What’s next for Carmel’s city budget?
On Monday Dec. 7, the Carmel City Council was presented with a plan to restore the city’s budget after cuts by the Department of Local Government Finance. This happens every year but never this late. Usually this occurs in March and not with such a ticking clock hanging over everyone’s heads.
The problem – besides running out of time – is that Carmel might also be running out of money.
Carmel Mayor Jim Brainard and his advisors admit that revenues were less than projected. His financial advisor Curt Coonrod admits that maybe they should have listened to councilors like Luci Snyder and Rick Sharp, both of whom will be leaving office having lost their recent elections, when they preached for more conservative approaches.
Essentially, the proposal was to move money from one fund to another so they city could make a $2.9 million debt service payment due in December and so they city can make payroll and pay it’s employees. It would cut money from other places where it wasn’t needed in the budget and move money around to meet obligations, but as a result, once spent, the city’s general fund would be at zero with no money in the bank account entering January until the new revenue comes in. Certain funds – such as the motor vehicle highway fund – would be empty. The city could borrow from other funds, such as reserve accounts, the rainy day fund or the Carmel Redevelopment Commission.
“I believe that mentioning the rainy day and the dozen other funds with balances would be helpful each time the general fund is mentioned,” Brainard wrote in an email to Current. “I suspect in total the ending operating balance of all funds will be in excess of 20 million.”
The council voted 3-3 with Councilor Ron Carter absent. Brainard was also absent and could have broken the tie. Either Carter or Brainard would have likely voted for the proposal and it would have passed.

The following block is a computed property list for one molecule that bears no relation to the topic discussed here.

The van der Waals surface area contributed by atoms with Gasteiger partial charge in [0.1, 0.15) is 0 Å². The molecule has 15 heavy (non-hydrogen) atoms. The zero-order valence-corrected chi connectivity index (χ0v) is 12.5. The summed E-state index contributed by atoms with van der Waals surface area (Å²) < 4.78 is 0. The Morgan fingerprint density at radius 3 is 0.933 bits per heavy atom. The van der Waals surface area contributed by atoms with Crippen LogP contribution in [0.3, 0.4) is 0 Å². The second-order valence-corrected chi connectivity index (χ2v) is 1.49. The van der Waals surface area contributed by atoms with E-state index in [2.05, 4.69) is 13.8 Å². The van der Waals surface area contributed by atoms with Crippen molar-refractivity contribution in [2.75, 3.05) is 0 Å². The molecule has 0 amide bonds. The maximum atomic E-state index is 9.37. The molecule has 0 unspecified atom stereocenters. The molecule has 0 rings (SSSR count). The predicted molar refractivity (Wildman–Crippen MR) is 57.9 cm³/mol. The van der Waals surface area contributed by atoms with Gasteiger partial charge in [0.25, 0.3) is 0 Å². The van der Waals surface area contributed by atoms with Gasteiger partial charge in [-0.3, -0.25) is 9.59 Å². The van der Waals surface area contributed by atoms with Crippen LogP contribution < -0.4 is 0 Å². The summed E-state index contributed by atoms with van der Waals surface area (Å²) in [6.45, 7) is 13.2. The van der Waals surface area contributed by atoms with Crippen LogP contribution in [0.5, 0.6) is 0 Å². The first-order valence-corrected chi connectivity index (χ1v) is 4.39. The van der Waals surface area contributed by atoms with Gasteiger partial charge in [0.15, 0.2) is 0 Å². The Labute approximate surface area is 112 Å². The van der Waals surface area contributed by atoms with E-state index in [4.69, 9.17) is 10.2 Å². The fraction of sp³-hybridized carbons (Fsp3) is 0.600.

With the proposal dying, the City Council has rescheduled an emergency special meeting for 4:45 p.m. Monday, Dec. 14 at City Hall to fix the proposal. Here’s what we know:
WHAT OPTIONS ARE LEFT?
Brainard said he was happy with his solution but now that it was voted down, it’s not possible to resurrect that proposal since all budget proposals need more than a week’s notice before they can be voted on. There’s not enough time left to go back to that plan.
“In fact, we did offer the Council a solution, and those voting nay offered none,” Brainard said. “I still stand by my proposal, which addressed the fiscal issues at hand. We would also note that the ordinance that was before the Council this week was merely a confirmation of appropriations of funds that the Council had already approved.”
Snyder said the new plan of action is to borrow money from the CRC to make the bond payment since she thinks that’s the only legal thing can be done at this point.
Snyder wrote an e-mail to the Current and echoed the sentiments in a subsequent phone call with the Current about what she think should be done:
There was never a question that payroll would not be met. Then he told Cindy just to pay the $2.9M bond payments without that authorization and he’ll fix it in January….she would not do that because…. it’s not legal. The way out of this is to ask the CRC to make the payments. I asked (CRC Director) Corrie Meyer if she “could” pay the $2.9M. Answer, yes…they have between $5-6M in their reserve account. Then, his new Council can pay the CRC back during the first quarter.(They should get that in writing).So…with any luck, on the 14th at 4:45…we will have a special meeting and authorize that solution. It will be unanimous.
I called the Clerk-Treasurer’s Office and they confirmed Snyder’s statements with me.
Brainard responded that it isn’t illegal to pay the employees without passing the proposal.
“The City of Carmel has legal contractual obligations with employees and others. To not pay those obligations would be illegal,” Brainard said.
THE MAYOR DOESN’T THINK THE CITY WILL RUN OUT OF MONEY
Mayor Brainard expressed some disappointment with what he saw as some sensational coverage of the budget situation that made it seem like Carmel is on the edge of financial ruin (not the story in Current in Carmel though). He e-mailed some remarks to Current to clarify what he thinks is accurate.